MICHAEL A. KIMBELL (b. 1946) studied composition with John Davison, Alfred Swan, Robert Palmer, and Karel Husa, and received his DMA in composition from Cornell University in 1973. Ten of his orchestral compositions have been performed by the San Francisco Composers Chamber Orchestra and San Francisco Sinfonietta. His Arcadian Symphony won the 1998 Southern Arizona Symphony Competition and was also performed by the San Jose Mission Chamber Orchestra. Kimbell's Poème for Violin and Harp has been performed in Austria and Germany and at the 2011 World Harp Congress in Vancouver. Other chamber works as well as songs and the short opera The Hot Iron have received numerous performances.
TIME DOES NOT MOVE features the poem Die Zeit geht nicht by Gottfried Keller (1819-1890), the greatest German-Swiss writer of the 19th Century. The complete poem (English version by Edith and Michael Kimbell) is spoken in melodrama fashion. The music incorporates an 1821 Swiss folksong melody by Wilhelm Müller, variously titled “Ich stand auf hohem Berge” (“I stood on a high mountain”) and “Im Krug zum grünen Kranze” (“In the Jug and Green Garland”). The melody appears very gradually, first as melodic fragments, then as a fugue based on the second phrase of the melody, and finally in full quotation by the flute.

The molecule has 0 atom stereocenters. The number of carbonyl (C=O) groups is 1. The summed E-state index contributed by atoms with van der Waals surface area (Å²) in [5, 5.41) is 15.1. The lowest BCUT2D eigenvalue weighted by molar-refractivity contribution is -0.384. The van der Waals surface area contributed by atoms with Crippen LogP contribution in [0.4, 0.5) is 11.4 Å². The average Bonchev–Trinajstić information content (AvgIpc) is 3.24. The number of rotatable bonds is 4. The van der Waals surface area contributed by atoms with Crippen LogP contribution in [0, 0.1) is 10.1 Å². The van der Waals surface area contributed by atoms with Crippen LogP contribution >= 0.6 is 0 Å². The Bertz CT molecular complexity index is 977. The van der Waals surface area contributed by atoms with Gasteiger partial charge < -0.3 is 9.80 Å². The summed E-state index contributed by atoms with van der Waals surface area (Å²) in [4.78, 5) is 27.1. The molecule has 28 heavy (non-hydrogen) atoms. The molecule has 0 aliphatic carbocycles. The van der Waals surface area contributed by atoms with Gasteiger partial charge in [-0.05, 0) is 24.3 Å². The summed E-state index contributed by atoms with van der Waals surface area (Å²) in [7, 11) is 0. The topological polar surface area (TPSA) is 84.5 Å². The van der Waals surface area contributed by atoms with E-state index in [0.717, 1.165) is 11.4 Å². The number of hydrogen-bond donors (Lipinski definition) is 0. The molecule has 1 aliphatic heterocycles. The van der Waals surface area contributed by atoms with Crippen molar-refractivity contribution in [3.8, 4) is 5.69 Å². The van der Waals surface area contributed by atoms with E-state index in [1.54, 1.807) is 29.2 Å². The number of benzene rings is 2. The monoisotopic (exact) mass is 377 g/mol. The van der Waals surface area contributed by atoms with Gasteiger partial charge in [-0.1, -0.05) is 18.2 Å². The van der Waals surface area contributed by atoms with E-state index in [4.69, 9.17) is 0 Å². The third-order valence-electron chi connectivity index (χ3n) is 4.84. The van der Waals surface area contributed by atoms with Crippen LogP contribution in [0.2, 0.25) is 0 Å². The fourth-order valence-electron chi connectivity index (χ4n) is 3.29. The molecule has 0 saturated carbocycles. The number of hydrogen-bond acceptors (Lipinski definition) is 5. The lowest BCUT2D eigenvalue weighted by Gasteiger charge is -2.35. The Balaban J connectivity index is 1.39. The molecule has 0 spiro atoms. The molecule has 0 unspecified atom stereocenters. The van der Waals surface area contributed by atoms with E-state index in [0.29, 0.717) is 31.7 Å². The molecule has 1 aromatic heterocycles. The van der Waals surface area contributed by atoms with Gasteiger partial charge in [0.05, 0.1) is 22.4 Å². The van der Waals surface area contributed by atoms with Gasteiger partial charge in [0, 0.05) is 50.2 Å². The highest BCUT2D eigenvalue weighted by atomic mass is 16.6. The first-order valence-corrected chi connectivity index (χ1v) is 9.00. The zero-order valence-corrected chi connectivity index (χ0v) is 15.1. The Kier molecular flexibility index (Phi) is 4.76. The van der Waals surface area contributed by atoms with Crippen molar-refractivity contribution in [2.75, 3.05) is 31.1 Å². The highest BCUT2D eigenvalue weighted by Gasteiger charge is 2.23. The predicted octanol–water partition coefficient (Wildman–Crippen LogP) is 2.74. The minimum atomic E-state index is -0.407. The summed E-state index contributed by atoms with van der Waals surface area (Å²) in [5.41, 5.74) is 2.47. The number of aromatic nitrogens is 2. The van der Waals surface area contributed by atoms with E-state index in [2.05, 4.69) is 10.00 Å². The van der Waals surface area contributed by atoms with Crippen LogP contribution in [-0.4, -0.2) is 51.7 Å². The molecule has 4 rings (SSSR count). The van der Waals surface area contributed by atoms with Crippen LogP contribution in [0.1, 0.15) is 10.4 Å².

MARTHA STODDARD earned her Bachelor of Arts degree at Humboldt State University and her Master of Music degree from San Francisco State University, where she studied flute, conducting and composition. She was named Program Director for the John Adams Young Composers Program at the Crowden Music Center in 2012 and has held the position of Artistic Director of the Oakland Civic Orchestra since1997. She is Associate Conductor of the San Francisco Composers’ Chamber Orchestra and Director of Instrumental Music at Lick-Wilmerding High School. Other activities include operatic engagements as Musical Director for Lisa Scola Prosek's Belfagor and Trap Door, John Bilotta's Trifles, Mark Alburger's Job: A Masque, and the collaborative Dieci Giorni, which premiered in San Francisco in 2010. In August, 2012 she conducted the premiere of Scola Prosek's Daughter of the Red Tsar, featuring tenor John Duykers. A three-time recipient of AscapPlus Awards, her music has been performed in San Francisco through the American Composers Forum, by the Sierra Ensemble, Avenue Winds and in the UK by flutists Carla Rees and Lisa Bost. She has had performances by the San Francisco Choral Artists, Schwungvoll!, the Community Women’s Orchestra, Oakland Civic Orchestra, Womensing, Bakersfield Symphony New Directions Series, in the Trinity Chamber Concert Series and the New Music Forum Festival of Contemporary Music. Recent commissions include Points of Reference, Outbursts: an Homage to Brahms, Orchestral Suite for the Young of all Ages, and Trio for Clarinet, Cello, and Piano. Stoddard is a featured performer on alto flute in John Bilotta’s Shadow Tree (Capstone Records CPS-8787), and as conductor for Janis Mercer’s, Voices (Centaur Recordings, CPS 2951).